2. Agora Cancer Research Center, Lausanne, Switzerland
    3. Swiss Institute of Bioinformatics, Lausanne, Switzerland
    Contribution
    Conceptualization, Resources, Data curation, Software, Formal analysis, Validation, Investigation, Visualization, Methodology, Writing – original draft, Writing – review and editing
    Competing interests
    No competing interests declared
    ORCID icon "This ORCID iD identifies the author of this article:" 0000-0002-8036-2647
  2. Ariel Tjitropranoto

    David H. Smith Center for Vaccine Biology and Immunology, Department of Microbiology and Immunology, University of Rochester, Rochester, United States
    Contribution
    Validation, Methodology
    Competing interests
    No competing interests declared
    ORCID icon "This ORCID iD identifies the author of this article:" 0000-0001-5525-5236
  3. Zachary Sherman

    David H. Smith Center for Vaccine Biology and Immunology, Department of Microbiology and Immunology, University of Rochester, Rochester, United States
    Contribution
    Validation, Methodology
    Competing interests
    No competing interests declared
  4. Michael C Kelly

    Single Cell Analysis Facility, Frederick National Laboratory for Cancer Research, Leidos Biomedical Research Inc, Frederick, United States
    Contribution
    Resources, Methodology, Project administration
    Competing interests
    No competing interests declared
    ORCID icon "This ORCID iD identifies the author of this article:" 0000-0003-0654-2778
  5. Thomas Ciucci

    1. David H. Smith Center for Vaccine Biology and Immunology, Department of Microbiology and Immunology, University of Rochester, Rochester, United States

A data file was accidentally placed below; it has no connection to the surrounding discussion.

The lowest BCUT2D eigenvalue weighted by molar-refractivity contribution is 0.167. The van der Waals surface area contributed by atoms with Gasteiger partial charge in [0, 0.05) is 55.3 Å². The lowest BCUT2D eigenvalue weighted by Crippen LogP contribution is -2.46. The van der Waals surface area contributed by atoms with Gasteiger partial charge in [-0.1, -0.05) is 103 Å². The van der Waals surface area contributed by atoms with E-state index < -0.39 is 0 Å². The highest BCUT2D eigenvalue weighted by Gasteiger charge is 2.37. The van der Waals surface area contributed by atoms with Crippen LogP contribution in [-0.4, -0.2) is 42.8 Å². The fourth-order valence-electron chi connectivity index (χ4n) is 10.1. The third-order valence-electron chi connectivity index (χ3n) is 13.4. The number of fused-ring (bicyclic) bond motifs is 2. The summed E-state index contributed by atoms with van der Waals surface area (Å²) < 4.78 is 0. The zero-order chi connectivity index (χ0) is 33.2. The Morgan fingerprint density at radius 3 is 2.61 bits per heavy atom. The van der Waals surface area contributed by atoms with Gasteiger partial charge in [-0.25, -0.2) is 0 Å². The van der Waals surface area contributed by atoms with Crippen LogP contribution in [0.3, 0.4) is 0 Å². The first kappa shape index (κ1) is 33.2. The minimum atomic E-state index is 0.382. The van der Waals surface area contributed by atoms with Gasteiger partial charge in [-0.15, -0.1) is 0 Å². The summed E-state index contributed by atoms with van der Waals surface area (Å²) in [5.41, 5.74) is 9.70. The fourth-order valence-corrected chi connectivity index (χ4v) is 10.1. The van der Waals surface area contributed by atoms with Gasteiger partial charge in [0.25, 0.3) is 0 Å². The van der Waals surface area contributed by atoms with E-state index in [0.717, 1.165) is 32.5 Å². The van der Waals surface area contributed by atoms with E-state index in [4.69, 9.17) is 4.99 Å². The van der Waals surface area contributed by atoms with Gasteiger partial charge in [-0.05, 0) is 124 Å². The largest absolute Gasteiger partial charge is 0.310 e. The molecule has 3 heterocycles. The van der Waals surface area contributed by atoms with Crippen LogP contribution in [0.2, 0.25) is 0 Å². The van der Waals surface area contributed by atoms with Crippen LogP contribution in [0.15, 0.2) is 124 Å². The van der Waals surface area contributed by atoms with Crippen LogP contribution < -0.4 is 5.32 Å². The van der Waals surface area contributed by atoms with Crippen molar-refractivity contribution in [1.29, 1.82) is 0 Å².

2. Laboratory of Immune Cell Biology, Center for Cancer Research, National Cancer Institute, National Institutes of Health, Bethesda, United States
    Contribution
    Conceptualization, Resources, Data curation, Software, Formal analysis, Supervision, Funding acquisition, Validation, Investigation, Visualization, Methodology, Writing – original draft, Project administration, Writing – review and editing
    Contributed equally with
    Santiago J Carmona
    For correspondence
    thomasciucci@icloud.com
    Competing interests
    No competing interests declared
    ORCID icon "This ORCID iD identifies the author of this article:" 0000-0002-5828-0207
  6. Santiago J Carmona

    1. Department of Oncology, UNIL CHUV and Ludwig Institute for Cancer Research Lausanne, University of Lausanne, Lausanne, Switzerland
    2. Agora Cancer Research Center, Lausanne, Switzerland
    3. Swiss Institute of Bioinformatics, Lausanne, Switzerland
    Contribution
    Conceptualization, Resources, Data curation, Software, Formal analysis, Supervision, Funding acquisition, Validation, Investigation, Visualization, Methodology, Writing – original draft, Project administration, Writing – review and editing